Following the close of the comment period on the Volker Rule proposals issued by the SEC (along with the Office of the Comptroller of the Currency, the Federal Reserve Board and the FDIC), SEC Commissioner Troy Paredes strongly criticized the proposed rulemaking. In remarks at PLI’s “SEC Speaks” conference, the commissioner stated that the rules as currently proposed “could unduly impede the competitiveness and dynamism of our financial markets and hinder the flow of capital to its most productive purposes at the expense of our country’s economic growth.” A leading industry group, the Securities Industry and Financial Markets Association (SIFMA) expressed similar reservations. According to Tim Ryan, president and CEO of SIFMA, “the proposed regulations are unworkable, not faithful to Congressional intent, and will have negative consequences for U.S. financial markets and the economy.”
Following his initial review of the comments received on the proposals, Commissioner Paredes concluded that the “most appropriate path forward” for the Commission would be a reproposal of the rules. He said that significant revisions will likely be needed so that whatever benefits might result from the rules does not come at an unacceptably high cost. Due to the extensive changes that he considers necessary, a reproposal would be appropriate to allow for another round of comment.
The commissioner anticipates that investors could be disadvantaged by higher trading costs, fewer investment options and lower returns resulting from a constriction in market-making and underwriting. Liquidity would be significantly lessened, in his view, and U.S. securities markets could become more volatile, less efficient, and marked by wider spreads. Capital formation would be frustrated, and municipal authorities could find it difficult to raise funds to finance needed public works and infrastructure projects.
The commissioner acknowledged that the statutory mandate is not a simple one for regulators to implement. He described the difficulties of implementing legislation under which “certain activity is banned, unless it is permitted, but then the activity is permitted only to the extent that it is not otherwise limited.” As an example, he said that it is not self-evident where proprietary trading ends and market making begins. Accordingly, the commissioner emphasized that it is extremely important example how regulators exercise their discretion in drawing this line. He concluded by stating that the stakes are high enough that the SEC should take advantage of another comment round to help ensure that the Volcker Rule regime “does not miss the mark a second time.”
SIFMA submitted supporting comment letters to the group of regulators, including comments on (1) the proprietary trading restrictions, (2) hedge fund and private equity fund investment restrictions, (3) municipal securities concerns and (4) securitization.
With regard to the proprietary trading ban, SIFMA stated that the proposed regulations will limit market making activity, thereby decreasing market liquidity across all asset classes, raising costs for issuers, reducing returns on investments and increasing risk to corporations wishing to hedge commercial risks. The group considers the permitted activities to be defined far too narrowly, drawing the wrong line between proprietary trading and market making. According to SIFMA, banking entities’ abilities to hedge their own risk will be severely limited, thereby increasing, rather than decreasing systemic risk. SIFMA noted that the proposed regulation does not allow for a phased-in implementation of the rules, and concluded that the costs of the proposed regulation cannot be justified based on its benefits.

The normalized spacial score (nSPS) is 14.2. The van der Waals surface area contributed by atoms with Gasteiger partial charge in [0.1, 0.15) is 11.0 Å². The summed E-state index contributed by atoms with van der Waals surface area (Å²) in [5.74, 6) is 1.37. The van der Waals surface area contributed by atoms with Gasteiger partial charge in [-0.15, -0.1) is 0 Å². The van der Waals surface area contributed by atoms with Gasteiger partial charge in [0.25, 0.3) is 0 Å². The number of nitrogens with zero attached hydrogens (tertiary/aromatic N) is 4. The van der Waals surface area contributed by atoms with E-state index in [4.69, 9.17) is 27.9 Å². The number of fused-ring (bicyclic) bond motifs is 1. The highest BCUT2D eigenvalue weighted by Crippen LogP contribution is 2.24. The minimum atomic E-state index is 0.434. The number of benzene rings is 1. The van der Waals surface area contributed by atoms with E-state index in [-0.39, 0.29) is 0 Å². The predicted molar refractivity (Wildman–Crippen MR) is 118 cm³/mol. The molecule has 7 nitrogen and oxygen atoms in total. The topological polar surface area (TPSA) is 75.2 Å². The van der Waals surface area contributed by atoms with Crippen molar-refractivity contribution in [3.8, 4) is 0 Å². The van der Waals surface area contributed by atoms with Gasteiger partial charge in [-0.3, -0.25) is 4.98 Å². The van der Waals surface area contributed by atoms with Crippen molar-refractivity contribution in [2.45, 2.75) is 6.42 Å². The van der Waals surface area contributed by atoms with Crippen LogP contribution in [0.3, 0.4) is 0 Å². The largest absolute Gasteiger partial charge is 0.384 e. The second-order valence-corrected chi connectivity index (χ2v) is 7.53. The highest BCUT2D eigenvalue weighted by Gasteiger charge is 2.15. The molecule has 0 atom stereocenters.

SIFMA’s primary concern regarding the proposed regulations’ provisions on restricting hedge fund and private equity fund investment is what it considers to be an overly broad definition of “covered fund.” According to the industry group, the proposed definition was not required by statute and could have the unintended impact of applying the Volcker Rule’s private fund prohibitions to virtually every affiliate in a banking group. The risks presented include (1) prohibiting banking entities from entering into any new funding, risk-management or other covered transactions with a wide range of their subsidiaries or affiliates not previously considered hedge funds or private equity funds; and (2) requiring banking entities to divest subsidiaries and affiliates.
The legal uncertainty over the permissibility of risk-mitigating and other common intercompany transactions with, and investments in, non-fund affiliates could, in SIFMA’s view, have a serious adverse effect on the safety, soundness, efficiency and stability of the U.S. and global financial systems.
In the area of municipal securities, SIFMA urges that all municipal securities should be exempt. The organization sees the failure to exempt all municipal securities as inconsistent with existing securities and banking laws, with the potential to decrease liquidity and increase price volatility in the municipal securities market.
SIFMA described the proposals on securitized products as too narrow. Issuers of asset-backed securities and insurance-linked securities should be excluded from the proposed regulations’ definition of “covered funds,” according to SIFMA. The failure to exempt foreign exchange swaps and forwards from the Volcker Rule would significantly impede liquidity in foreign exchange markets, leading to significantly increased transaction costs, volatility, and currency risk for all market participants, including central banks and end users hedging risk. According to SIFMA, “there is no need to disrupt a foreign exchange market that has historically and currently operates without significant risk.”
Like Commissioner Paredes, SIFMA also called for a reproposal of the rules.